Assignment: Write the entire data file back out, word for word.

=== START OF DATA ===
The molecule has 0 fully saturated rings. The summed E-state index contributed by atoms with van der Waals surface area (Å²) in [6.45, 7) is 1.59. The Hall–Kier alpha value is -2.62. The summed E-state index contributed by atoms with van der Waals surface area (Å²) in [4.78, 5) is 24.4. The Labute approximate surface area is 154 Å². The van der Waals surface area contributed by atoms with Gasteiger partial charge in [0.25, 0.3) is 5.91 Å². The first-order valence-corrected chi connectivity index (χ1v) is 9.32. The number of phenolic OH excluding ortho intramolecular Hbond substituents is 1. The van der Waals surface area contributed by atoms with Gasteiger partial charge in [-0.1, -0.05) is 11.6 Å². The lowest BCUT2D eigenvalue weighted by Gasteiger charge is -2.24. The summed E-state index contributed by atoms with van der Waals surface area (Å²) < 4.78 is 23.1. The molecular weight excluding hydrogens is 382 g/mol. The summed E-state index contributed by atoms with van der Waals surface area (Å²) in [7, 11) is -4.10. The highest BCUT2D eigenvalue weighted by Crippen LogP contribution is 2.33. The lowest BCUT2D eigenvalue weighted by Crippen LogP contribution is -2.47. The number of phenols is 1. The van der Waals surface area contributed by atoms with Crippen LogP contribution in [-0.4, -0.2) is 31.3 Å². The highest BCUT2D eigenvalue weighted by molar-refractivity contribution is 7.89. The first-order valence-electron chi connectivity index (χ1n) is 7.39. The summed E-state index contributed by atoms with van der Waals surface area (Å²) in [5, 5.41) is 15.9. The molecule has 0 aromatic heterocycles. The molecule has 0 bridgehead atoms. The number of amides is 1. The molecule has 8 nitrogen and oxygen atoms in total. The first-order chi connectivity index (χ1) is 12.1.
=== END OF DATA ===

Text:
The molecule has 0 fully saturated rings. The summed E-state index contributed by atoms with van der Waals surface area (Å²) in [6.45, 7) is 1.59. The Hall–Kier alpha value is -2.62. The summed E-state index contributed by atoms with van der Waals surface area (Å²) in [4.78, 5) is 24.4. The Labute approximate surface area is 154 Å². The van der Waals surface area contributed by atoms with Gasteiger partial charge in [0.25, 0.3) is 5.91 Å². The first-order valence-corrected chi connectivity index (χ1v) is 9.32. The number of phenolic OH excluding ortho intramolecular Hbond substituents is 1. The van der Waals surface area contributed by atoms with Gasteiger partial charge in [-0.1, -0.05) is 11.6 Å². The lowest BCUT2D eigenvalue weighted by Gasteiger charge is -2.24. The summed E-state index contributed by atoms with van der Waals surface area (Å²) < 4.78 is 23.1. The molecular weight excluding hydrogens is 382 g/mol. The summed E-state index contributed by atoms with van der Waals surface area (Å²) in [7, 11) is -4.10. The highest BCUT2D eigenvalue weighted by Crippen LogP contribution is 2.33. The lowest BCUT2D eigenvalue weighted by Crippen LogP contribution is -2.47. The number of phenols is 1. The van der Waals surface area contributed by atoms with Crippen LogP contribution in [-0.4, -0.2) is 31.3 Å². The highest BCUT2D eigenvalue weighted by molar-refractivity contribution is 7.89. The first-order valence-electron chi connectivity index (χ1n) is 7.39. The summed E-state index contributed by atoms with van der Waals surface area (Å²) in [5, 5.41) is 15.9. The molecule has 0 aromatic heterocycles. The molecule has 0 bridgehead atoms. The number of amides is 1. The molecule has 8 nitrogen and oxygen atoms in total. The first-order chi connectivity index (χ1) is 12.1.